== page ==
I am not planning on using 2 GPU's, Skyrim can only use one anyways and I would think a 980 8gb should run any game that comes out in the next 3 years. As too the power supply what would you suggest? I liked the non wire plug ports of the SuperNOVA.

Oh brother I been modding it for almost 2 years and got 1200hrs playing it (same time in modding). My MO folder is 272GB and think its over 2k mods. I only use around 450+ mods tho and always maxed on .esp's :( Check out my screenshots: and some more on here

But again, I am ever grateful for the help and suggestions. I plan on going big this time around so I am set for the next few years and focus on other projects, like my kids. :D Skyrim is my main hobby but like I have said hit a wall in how much I can cram into it.


If you're only running one GPU, then 1000w is incredibly overkill. Your system should only draw around 400 watts under full load @ stock clocks. I picked up a 650w power supply - you have PLENTY of room for overclocking. This should also have some cables which are removable. Some are hard wired, but those are usually the ones you'll definitely need for building a PC.

GTX 980 is just a placeholder.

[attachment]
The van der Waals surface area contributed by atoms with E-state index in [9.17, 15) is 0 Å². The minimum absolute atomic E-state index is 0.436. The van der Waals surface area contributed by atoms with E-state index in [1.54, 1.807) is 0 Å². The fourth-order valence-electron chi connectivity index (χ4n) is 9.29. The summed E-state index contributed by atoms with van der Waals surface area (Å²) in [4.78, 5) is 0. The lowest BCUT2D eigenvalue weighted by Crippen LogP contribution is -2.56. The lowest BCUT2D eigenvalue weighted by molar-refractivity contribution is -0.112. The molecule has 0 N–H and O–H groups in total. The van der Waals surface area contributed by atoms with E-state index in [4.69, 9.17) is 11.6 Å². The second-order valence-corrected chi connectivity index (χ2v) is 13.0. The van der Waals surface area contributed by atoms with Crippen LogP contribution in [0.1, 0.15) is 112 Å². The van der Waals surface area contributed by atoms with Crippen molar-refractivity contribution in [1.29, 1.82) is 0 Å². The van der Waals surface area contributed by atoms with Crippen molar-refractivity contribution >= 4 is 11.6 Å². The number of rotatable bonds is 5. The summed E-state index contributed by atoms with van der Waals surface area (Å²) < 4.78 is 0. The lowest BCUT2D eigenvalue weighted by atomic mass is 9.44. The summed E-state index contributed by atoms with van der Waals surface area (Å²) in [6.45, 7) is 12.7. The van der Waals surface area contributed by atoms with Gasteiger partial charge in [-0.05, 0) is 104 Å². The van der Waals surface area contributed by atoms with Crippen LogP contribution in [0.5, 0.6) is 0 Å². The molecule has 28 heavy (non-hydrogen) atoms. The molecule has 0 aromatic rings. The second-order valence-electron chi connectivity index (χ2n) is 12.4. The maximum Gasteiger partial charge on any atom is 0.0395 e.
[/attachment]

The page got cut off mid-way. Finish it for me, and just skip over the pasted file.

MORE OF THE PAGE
Cheaper RAM. I went with a quad-channel kit since X99 can take advantage of quad-channel RAM technologies.

Case is personal preference, but a build like this doesn't need a full tower. A mid tower ATX case like the Define R4/R5 or NZXT H440 would work nicely as well.

//edit lol i forgot the link:

Thanks for the fast reply and link to the parts. I'll do a little more homework than. Much Thx!


If you have more than one ssd, it really doesn't matter which one you use for your boot or for applications. What I meant for regular data pertains more to videos, audio, text, files you are editing and so on. The issue with an ssd is that it doesn't have moving parts like an hdd, thus less chance of failure from vibrations, etc; however, the drive does have a different limit in regards to how much it can be written and re-written. That being said, certain drives and brands have amazing build quality. Such as a samsung 850 pro have a 10yr warranty in which it truly does live up to that even with constant use. Intel and crucial are also very good on that regards. But even then, might as well be efficient with what you use.

Programs themselves will act more as reading from the ssd (aside from updates, etc), so it will not decrease the lifespan by much. If you were putting all files on your ssd, you will likely have to replace it somewhat sooner. The rule of thumb is that you keep what you use most, or for things rendered or edited, more important and current files you are working on, on your ssd.

I hope that explains it a little bit better.